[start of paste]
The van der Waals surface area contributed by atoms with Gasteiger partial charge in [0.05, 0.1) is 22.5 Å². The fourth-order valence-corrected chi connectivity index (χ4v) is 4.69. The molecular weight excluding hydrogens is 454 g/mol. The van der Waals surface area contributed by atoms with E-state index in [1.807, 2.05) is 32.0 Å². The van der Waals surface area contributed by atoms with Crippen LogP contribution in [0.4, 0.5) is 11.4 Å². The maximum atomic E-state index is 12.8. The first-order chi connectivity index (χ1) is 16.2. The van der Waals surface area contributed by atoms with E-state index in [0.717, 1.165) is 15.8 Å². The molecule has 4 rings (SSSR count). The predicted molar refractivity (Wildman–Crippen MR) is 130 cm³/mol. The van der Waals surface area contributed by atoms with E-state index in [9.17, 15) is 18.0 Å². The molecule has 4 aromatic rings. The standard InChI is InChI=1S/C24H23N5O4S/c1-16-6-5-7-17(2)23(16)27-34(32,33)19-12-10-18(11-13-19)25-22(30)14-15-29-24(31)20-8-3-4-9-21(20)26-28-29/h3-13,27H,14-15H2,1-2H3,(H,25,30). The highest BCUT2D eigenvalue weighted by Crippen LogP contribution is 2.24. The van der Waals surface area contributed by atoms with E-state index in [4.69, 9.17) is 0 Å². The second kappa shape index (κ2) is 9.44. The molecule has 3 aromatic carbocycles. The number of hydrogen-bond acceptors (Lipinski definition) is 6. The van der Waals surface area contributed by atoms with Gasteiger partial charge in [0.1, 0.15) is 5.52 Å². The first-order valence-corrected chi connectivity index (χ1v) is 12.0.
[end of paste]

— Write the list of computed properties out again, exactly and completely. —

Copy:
The van der Waals surface area contributed by atoms with Gasteiger partial charge in [0.05, 0.1) is 22.5 Å². The fourth-order valence-corrected chi connectivity index (χ4v) is 4.69. The molecular weight excluding hydrogens is 454 g/mol. The van der Waals surface area contributed by atoms with E-state index in [1.807, 2.05) is 32.0 Å². The van der Waals surface area contributed by atoms with Crippen LogP contribution in [0.4, 0.5) is 11.4 Å². The maximum atomic E-state index is 12.8. The first-order chi connectivity index (χ1) is 16.2. The van der Waals surface area contributed by atoms with E-state index in [0.717, 1.165) is 15.8 Å². The molecule has 4 rings (SSSR count). The predicted molar refractivity (Wildman–Crippen MR) is 130 cm³/mol. The van der Waals surface area contributed by atoms with E-state index in [9.17, 15) is 18.0 Å². The molecule has 4 aromatic rings. The standard InChI is InChI=1S/C24H23N5O4S/c1-16-6-5-7-17(2)23(16)27-34(32,33)19-12-10-18(11-13-19)25-22(30)14-15-29-24(31)20-8-3-4-9-21(20)26-28-29/h3-13,27H,14-15H2,1-2H3,(H,25,30). The highest BCUT2D eigenvalue weighted by Crippen LogP contribution is 2.24. The van der Waals surface area contributed by atoms with E-state index in [4.69, 9.17) is 0 Å². The second kappa shape index (κ2) is 9.44. The molecule has 3 aromatic carbocycles. The number of hydrogen-bond acceptors (Lipinski definition) is 6. The van der Waals surface area contributed by atoms with Gasteiger partial charge in [0.1, 0.15) is 5.52 Å². The first-order valence-corrected chi connectivity index (χ1v) is 12.0.